Groceries: Amazon’s Afghanistan?

In 2017, Amazon bought Whole Foods. Since then, it’s opened a handful of new Amazon Fresh grocery stores and plans many more, along with Amazon 4-star stores, small cashier-less Amazon Go convenience stores, small Amazon Go grocery stores, and a few physical bookstores. It’s diving deep into physical retail, focused primarily on groceries.

Plenty of excitement, then. But sadly misplaced.

Amazon has no business being in groceries at all. Take it from one who knows. In his 2005 letter to shareholders, Jeff Bezos said this: “I often get asked, “When are you going to open physical stores?” That’s an expansion opportunity we’ve resisted. It fails all but one of the tests outlined above. The potential size of a network of physical stores is exciting. However: we don’t know how to do it with low capital and high returns; physical-world retailing is a cagey and ancient business that’s already well served; and we don’t have any ideas for how to build a physical world store experience that’s meaningfully differentiated for customers.”

So have things changed since 2006? Not really. Grocery stores are high capital/low margin projects. Unlike books and electronics and even apparel, there are no fat and happy bricks-and-mortar incumbents with tempting margins. On the contrary; the groceries pool is filled with great white sharks. So where are Amazon’s competitive advantages? There aren’t any:

  • Amazon’s huge competitive advantages online mean nothing in groceries. That enormous catalog and the great search and recommendation system doesn’t matter much… milk and eggs is milk and eggs.
  • Amazon’s extraordinary logistics network is tuned to goods, not groceries. Doorstep delivery costs make free delivery unsustainable, Amazon has no competitive advantages here anyway, and Whole Foods stores are not well placed to act as delivery hubs.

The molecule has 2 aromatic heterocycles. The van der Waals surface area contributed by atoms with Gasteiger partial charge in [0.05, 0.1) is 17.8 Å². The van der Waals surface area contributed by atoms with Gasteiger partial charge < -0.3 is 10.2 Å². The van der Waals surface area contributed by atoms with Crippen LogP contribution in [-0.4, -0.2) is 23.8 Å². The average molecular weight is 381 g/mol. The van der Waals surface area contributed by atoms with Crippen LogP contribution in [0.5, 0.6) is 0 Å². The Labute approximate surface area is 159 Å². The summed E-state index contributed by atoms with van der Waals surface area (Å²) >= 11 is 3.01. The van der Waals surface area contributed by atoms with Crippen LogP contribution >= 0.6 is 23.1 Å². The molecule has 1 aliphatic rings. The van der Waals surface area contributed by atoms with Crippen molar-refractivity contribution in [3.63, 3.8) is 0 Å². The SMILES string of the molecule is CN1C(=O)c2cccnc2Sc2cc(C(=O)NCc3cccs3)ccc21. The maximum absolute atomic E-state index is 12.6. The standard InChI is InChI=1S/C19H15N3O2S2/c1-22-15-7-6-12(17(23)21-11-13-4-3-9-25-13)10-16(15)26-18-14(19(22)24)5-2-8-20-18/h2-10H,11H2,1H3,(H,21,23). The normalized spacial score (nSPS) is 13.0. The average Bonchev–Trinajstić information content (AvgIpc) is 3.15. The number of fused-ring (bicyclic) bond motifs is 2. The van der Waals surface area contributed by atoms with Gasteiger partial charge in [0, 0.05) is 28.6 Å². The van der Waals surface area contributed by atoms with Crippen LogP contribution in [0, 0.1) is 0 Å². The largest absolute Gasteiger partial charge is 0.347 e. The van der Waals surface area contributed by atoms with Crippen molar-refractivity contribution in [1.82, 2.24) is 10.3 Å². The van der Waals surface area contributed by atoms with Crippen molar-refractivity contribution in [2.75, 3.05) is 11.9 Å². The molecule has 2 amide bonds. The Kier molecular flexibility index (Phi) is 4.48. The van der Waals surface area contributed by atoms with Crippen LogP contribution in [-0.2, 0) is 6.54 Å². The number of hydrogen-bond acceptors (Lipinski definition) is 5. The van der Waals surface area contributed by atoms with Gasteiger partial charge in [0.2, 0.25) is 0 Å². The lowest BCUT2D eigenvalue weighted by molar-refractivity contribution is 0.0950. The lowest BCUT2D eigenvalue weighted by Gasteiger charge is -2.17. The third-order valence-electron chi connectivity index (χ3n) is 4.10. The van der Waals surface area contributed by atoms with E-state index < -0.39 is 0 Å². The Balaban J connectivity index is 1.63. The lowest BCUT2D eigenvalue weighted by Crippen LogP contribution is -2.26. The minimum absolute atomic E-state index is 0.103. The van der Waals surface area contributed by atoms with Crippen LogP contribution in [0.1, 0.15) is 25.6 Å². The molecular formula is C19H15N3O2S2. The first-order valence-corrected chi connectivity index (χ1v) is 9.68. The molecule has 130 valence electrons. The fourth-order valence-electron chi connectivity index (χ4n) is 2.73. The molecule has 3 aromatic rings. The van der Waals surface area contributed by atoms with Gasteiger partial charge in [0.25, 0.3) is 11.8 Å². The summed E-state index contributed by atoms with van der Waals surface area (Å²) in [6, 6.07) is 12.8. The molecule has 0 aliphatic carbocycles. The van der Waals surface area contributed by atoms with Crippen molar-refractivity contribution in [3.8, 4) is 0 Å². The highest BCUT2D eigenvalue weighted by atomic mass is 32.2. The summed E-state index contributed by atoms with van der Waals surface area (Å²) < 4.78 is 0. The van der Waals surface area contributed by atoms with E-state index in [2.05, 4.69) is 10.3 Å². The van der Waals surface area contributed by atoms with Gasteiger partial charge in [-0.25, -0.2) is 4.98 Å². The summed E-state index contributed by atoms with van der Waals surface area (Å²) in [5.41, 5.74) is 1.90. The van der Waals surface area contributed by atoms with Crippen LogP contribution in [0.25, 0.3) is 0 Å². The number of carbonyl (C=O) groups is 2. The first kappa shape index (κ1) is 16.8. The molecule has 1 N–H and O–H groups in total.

• Amazon’s past record in groceries is poor: Amazon Fresh – its long-running grocery delivery service – has gained no traction. And Whole foods at best breaks even.

Amazon has no expertise in groceries, no track record of success, and will be running uphill against bigger and more experienced competitors with much better supply chains, and with deep established relationships with both suppliers and customers.

But what if Amazon builds the grocery stores of tomorrow, not today? Maybe Amazon is betting on the grocery business of 2031, not 2021. That means automation behind the store, through automated stocking systems like Ocado’s; automation within the store, through cashier-less tech like Amazon Go; and delivery to the home, likely through more AVs such as the Scout that Amazon is testing now in Tennessee. Automation will cut costs, perhaps significantly. However, it’s being heavily pursued by other grocery chains as well, so won’t provide Amazon with a significant or durable advantage.

Still, the real train-wreck comes from huge organizational and financial challenges. A medium-sized grocery does about $554,000 in weekly sales ($28 million annually).To match the scale of Aldi’s – the 4th largest US groceries chain with about $31 billion in revenues, Amazon would need about 4,500 average-sized supermarkets. But this not digital, with effortless scaling. It’s a physical business where every store needs a location, staff, local buy-in, and regulatory approvals. Every individual store is a challenge.

Assume that somehow Amazon sprinkles magic dust and builds a network of 4,700 supermarkets in the next few years. Running them is an enormous undertaking. Each store comes with dust and rats and physical problems to be solved every day. And there’s no evidence that Amazon has a secret formula: Whole Foods is break even at best.

Leaving the standup and operational problems aside, if somehow Amazon became as successful as Aldi, that still wouldn’t move the needle. Aldi’s 2019 profits were about 1.4% of revenues, or about $430 million. That’s barely 3% of Amazon’s operating income.

Amazon may have other reasons for getting into groceries. Maybe it just wants to prove and then license technologies. But Bezos is still right. Groceries is a high cost/low margin business with well-established competitors, where Amazon has no sustainable competitive advantages. It also requires huge startup costs and offers low returns. That’s why groceries could become a quagmire for Amazon: a huge long-term financial and energy drain, with low and uncertain returns. Perhaps Bezos should re-read that letter.

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